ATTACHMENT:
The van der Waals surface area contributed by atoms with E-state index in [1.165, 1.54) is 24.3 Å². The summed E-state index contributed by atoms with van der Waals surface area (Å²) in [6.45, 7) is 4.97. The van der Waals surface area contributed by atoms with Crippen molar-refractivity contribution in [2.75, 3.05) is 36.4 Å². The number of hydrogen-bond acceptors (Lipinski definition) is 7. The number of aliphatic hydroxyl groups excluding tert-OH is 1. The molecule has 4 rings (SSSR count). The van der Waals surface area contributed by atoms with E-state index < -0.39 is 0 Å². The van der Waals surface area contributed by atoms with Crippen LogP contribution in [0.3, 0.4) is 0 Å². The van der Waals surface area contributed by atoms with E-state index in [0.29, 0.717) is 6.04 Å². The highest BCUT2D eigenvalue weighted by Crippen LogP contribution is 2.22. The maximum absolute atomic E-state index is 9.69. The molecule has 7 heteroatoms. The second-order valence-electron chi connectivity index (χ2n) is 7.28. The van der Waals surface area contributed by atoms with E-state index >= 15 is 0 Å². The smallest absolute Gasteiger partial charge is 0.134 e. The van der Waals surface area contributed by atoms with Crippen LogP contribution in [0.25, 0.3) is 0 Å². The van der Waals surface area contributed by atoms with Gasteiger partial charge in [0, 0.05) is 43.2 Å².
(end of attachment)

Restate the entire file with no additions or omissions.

The van der Waals surface area contributed by atoms with E-state index in [1.165, 1.54) is 24.3 Å². The summed E-state index contributed by atoms with van der Waals surface area (Å²) in [6.45, 7) is 4.97. The van der Waals surface area contributed by atoms with Crippen molar-refractivity contribution in [2.75, 3.05) is 36.4 Å². The number of hydrogen-bond acceptors (Lipinski definition) is 7. The number of aliphatic hydroxyl groups excluding tert-OH is 1. The molecule has 4 rings (SSSR count). The van der Waals surface area contributed by atoms with E-state index < -0.39 is 0 Å². The van der Waals surface area contributed by atoms with Crippen LogP contribution in [0.3, 0.4) is 0 Å². The van der Waals surface area contributed by atoms with E-state index in [0.29, 0.717) is 6.04 Å². The highest BCUT2D eigenvalue weighted by Crippen LogP contribution is 2.22. The maximum absolute atomic E-state index is 9.69. The molecule has 7 heteroatoms. The second-order valence-electron chi connectivity index (χ2n) is 7.28. The van der Waals surface area contributed by atoms with E-state index >= 15 is 0 Å². The smallest absolute Gasteiger partial charge is 0.134 e. The van der Waals surface area contributed by atoms with Crippen LogP contribution in [0.25, 0.3) is 0 Å². The van der Waals surface area contributed by atoms with Gasteiger partial charge in [0, 0.05) is 43.2 Å².